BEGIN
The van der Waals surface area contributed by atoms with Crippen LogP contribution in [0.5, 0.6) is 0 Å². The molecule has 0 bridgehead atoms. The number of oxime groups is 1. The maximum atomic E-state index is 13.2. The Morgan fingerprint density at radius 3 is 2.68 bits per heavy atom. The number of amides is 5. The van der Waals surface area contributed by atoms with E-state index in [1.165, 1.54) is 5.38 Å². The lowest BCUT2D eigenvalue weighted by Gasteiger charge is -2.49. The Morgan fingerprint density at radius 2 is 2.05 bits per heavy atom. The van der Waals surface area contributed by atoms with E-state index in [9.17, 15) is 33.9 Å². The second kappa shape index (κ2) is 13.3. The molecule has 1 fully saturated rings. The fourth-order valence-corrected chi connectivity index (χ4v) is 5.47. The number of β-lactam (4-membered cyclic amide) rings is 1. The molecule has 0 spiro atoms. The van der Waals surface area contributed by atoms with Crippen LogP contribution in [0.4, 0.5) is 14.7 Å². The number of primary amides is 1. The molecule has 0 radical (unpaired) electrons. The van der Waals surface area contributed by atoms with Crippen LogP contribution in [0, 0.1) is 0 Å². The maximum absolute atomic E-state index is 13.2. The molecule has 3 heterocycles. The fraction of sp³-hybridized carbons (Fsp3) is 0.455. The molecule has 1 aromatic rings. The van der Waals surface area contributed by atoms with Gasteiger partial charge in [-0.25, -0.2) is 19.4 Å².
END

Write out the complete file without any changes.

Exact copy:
The van der Waals surface area contributed by atoms with Crippen LogP contribution in [0.5, 0.6) is 0 Å². The molecule has 0 bridgehead atoms. The number of oxime groups is 1. The maximum atomic E-state index is 13.2. The Morgan fingerprint density at radius 3 is 2.68 bits per heavy atom. The number of amides is 5. The van der Waals surface area contributed by atoms with E-state index in [1.165, 1.54) is 5.38 Å². The lowest BCUT2D eigenvalue weighted by Gasteiger charge is -2.49. The Morgan fingerprint density at radius 2 is 2.05 bits per heavy atom. The van der Waals surface area contributed by atoms with E-state index in [9.17, 15) is 33.9 Å². The second kappa shape index (κ2) is 13.3. The molecule has 1 fully saturated rings. The fourth-order valence-corrected chi connectivity index (χ4v) is 5.47. The number of β-lactam (4-membered cyclic amide) rings is 1. The molecule has 0 spiro atoms. The van der Waals surface area contributed by atoms with Crippen LogP contribution in [0.4, 0.5) is 14.7 Å². The number of primary amides is 1. The molecule has 0 radical (unpaired) electrons. The van der Waals surface area contributed by atoms with Crippen LogP contribution in [0, 0.1) is 0 Å². The maximum absolute atomic E-state index is 13.2. The molecule has 3 heterocycles. The fraction of sp³-hybridized carbons (Fsp3) is 0.455. The molecule has 1 aromatic rings. The van der Waals surface area contributed by atoms with Gasteiger partial charge in [-0.25, -0.2) is 19.4 Å².